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Q. We have some "Sea Green" junipers that had grown too large for the spot I planted them about 10 years ago. I decided to cut them back from their six foot height to about a two foot height like I did my holly shrubs last year. My neighbor, who is a Master Gardener, says they won't grow back like the holly. Before I tell my wife what I have done I thought I would see if my neighbor is correct?

A. I would suggest you invite your wife out for a nice meal at her favorite restaurant and slip the following comment in between the main course and dessert: "Honey, Joe next door said, I may have cut the junipers back a little too much but the plants needed to be replaced anyway, and the heavy pruning will make the plants safer to remove". I don't guarantee this will work but it's worth a try.

Pay attention to the rest of this article so that I don't have to come up with clever ways of getting you out of trouble in the future. Since narrow-leaved evergreens like junipers produce new growth in spring and fall and do not grow much in summer, wait until late winter or early spring to prune. You may also do a little touch up pruning in the summer months.

In general, most narrow leaved evergreen trees and shrubs need little pruning and they should be pruned in a way that will maintain their natural form. This requires pruning individual stems rather than shearing. Always make your pruning cut to an upward growing side branch. We call this type cut a thinning cut which allows better light penetration but does not stimulate heavy branching. In contrast, shearing or heading cuts not only ruin the natural shape but also reduces good light penetration, resulting in excessive foliage drop, disease potential and dead zones in the center of the plant.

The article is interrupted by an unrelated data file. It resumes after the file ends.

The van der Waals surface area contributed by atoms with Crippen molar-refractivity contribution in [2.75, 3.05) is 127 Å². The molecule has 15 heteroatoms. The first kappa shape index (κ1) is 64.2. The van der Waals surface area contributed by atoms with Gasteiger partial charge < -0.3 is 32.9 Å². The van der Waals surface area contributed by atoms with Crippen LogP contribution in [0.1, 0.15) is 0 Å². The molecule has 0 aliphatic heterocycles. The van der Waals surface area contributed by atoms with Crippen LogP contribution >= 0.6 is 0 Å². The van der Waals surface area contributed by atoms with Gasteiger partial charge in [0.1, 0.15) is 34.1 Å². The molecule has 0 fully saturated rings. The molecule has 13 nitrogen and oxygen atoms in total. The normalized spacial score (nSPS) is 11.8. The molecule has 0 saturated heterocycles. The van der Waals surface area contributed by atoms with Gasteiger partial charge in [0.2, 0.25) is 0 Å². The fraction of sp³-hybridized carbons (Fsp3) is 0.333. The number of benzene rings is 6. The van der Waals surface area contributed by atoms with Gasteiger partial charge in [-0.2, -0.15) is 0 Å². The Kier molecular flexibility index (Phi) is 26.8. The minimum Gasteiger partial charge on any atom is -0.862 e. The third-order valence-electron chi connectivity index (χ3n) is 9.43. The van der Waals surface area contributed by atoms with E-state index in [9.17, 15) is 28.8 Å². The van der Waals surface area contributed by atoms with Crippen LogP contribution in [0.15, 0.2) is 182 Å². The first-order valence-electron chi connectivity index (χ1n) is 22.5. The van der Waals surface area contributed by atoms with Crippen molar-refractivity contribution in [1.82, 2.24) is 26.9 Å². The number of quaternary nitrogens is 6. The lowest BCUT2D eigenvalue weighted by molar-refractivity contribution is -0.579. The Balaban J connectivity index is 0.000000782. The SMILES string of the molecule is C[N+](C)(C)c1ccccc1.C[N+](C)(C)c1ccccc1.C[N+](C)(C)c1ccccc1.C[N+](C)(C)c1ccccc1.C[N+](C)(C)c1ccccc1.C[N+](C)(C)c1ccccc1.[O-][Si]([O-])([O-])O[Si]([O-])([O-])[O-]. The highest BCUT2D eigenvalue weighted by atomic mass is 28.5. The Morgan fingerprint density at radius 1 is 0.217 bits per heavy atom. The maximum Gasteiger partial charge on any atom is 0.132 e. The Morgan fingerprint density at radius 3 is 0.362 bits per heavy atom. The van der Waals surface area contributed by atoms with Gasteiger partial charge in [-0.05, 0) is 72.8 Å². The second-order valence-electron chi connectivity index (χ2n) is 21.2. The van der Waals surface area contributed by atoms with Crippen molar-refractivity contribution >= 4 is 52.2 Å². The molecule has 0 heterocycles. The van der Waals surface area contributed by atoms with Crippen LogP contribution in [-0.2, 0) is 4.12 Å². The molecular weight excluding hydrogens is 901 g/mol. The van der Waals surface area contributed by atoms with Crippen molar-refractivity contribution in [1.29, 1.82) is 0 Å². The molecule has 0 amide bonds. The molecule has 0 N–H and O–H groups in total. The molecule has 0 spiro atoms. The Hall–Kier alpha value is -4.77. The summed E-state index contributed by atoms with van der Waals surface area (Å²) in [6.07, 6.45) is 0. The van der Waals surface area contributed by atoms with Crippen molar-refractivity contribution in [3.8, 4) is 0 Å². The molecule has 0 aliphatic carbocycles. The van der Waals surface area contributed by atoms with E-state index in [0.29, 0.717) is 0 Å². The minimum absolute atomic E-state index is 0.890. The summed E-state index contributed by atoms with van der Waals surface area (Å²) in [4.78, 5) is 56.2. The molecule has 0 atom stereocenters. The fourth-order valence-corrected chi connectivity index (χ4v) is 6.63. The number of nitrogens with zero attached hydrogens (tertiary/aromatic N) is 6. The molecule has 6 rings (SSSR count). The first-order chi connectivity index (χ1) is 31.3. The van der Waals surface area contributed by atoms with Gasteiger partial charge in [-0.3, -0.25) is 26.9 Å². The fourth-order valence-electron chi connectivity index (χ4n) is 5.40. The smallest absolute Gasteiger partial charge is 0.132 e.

Remember, there are certain rules that apply to narrow-leaved evergreens that are quite different than other evergreens such as hollies. For instance, many broad leaved evergreens can tolerate severe renewal pruning as you noted with your holly shrubs. Unfortunately for you, junipers and other narrow-leaved evergreens will not come back after this type pruning. If you must prune narrow-leafed evergreens you should start when they are small, usually the second year after they are planted. Pruning a little each year can keep the plants healthy and in the desired space for many more years than would be the case if left unpruned. However, you can save yourself a lot of work and expense by spending a little extra time researching the mature size of the plant you have in mind.

In summary, the reason these plants can't be pruned heavily is because they lack dormant buds that other plants such as your hollies have in abundance. That is why it's hard to kill plants like privet or hollies by cutting them to the ground. They simply sprout back from the dormant buds.

On the plus side, for you, severely overgrown narrow-leafed evergreens should be removed and replaced with more appropriately sized plant materials. If you emphasize this point to your wife you may be able to come out smelling like a rose or at least like freshly cut junipers. Remember, if you are unsure about landscape maintenance questions call the toll free Master Gardener helpline at 877-ALA-GROW.


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